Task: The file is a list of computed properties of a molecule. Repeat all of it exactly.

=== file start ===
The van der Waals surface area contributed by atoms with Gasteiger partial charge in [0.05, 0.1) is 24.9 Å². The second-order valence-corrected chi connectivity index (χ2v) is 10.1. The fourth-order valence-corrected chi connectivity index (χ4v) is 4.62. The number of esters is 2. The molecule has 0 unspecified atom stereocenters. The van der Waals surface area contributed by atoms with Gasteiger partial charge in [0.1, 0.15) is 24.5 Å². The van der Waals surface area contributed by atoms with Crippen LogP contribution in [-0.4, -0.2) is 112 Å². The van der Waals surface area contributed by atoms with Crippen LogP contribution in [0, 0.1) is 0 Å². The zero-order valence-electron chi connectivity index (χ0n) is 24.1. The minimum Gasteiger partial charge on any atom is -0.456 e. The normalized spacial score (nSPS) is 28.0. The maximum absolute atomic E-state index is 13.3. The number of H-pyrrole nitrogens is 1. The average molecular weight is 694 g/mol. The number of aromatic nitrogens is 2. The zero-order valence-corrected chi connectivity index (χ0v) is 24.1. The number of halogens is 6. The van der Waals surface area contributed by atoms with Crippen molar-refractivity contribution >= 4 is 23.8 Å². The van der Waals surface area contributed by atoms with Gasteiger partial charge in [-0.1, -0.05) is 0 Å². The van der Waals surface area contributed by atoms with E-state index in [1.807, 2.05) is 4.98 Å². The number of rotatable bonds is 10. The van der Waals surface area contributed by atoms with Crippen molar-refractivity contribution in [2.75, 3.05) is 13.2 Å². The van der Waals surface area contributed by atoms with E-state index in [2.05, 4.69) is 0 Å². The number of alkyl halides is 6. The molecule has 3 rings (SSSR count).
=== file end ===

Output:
The van der Waals surface area contributed by atoms with Gasteiger partial charge in [0.05, 0.1) is 24.9 Å². The second-order valence-corrected chi connectivity index (χ2v) is 10.1. The fourth-order valence-corrected chi connectivity index (χ4v) is 4.62. The number of esters is 2. The molecule has 0 unspecified atom stereocenters. The van der Waals surface area contributed by atoms with Gasteiger partial charge in [0.1, 0.15) is 24.5 Å². The van der Waals surface area contributed by atoms with Crippen LogP contribution in [-0.4, -0.2) is 112 Å². The van der Waals surface area contributed by atoms with Crippen LogP contribution in [0, 0.1) is 0 Å². The zero-order valence-electron chi connectivity index (χ0n) is 24.1. The minimum Gasteiger partial charge on any atom is -0.456 e. The normalized spacial score (nSPS) is 28.0. The maximum absolute atomic E-state index is 13.3. The number of H-pyrrole nitrogens is 1. The average molecular weight is 694 g/mol. The number of aromatic nitrogens is 2. The zero-order valence-corrected chi connectivity index (χ0v) is 24.1. The number of halogens is 6. The van der Waals surface area contributed by atoms with Crippen molar-refractivity contribution >= 4 is 23.8 Å². The van der Waals surface area contributed by atoms with Gasteiger partial charge in [-0.1, -0.05) is 0 Å². The van der Waals surface area contributed by atoms with E-state index in [1.807, 2.05) is 4.98 Å². The number of rotatable bonds is 10. The van der Waals surface area contributed by atoms with Crippen molar-refractivity contribution in [2.75, 3.05) is 13.2 Å². The van der Waals surface area contributed by atoms with E-state index in [2.05, 4.69) is 0 Å². The number of alkyl halides is 6. The molecule has 3 rings (SSSR count).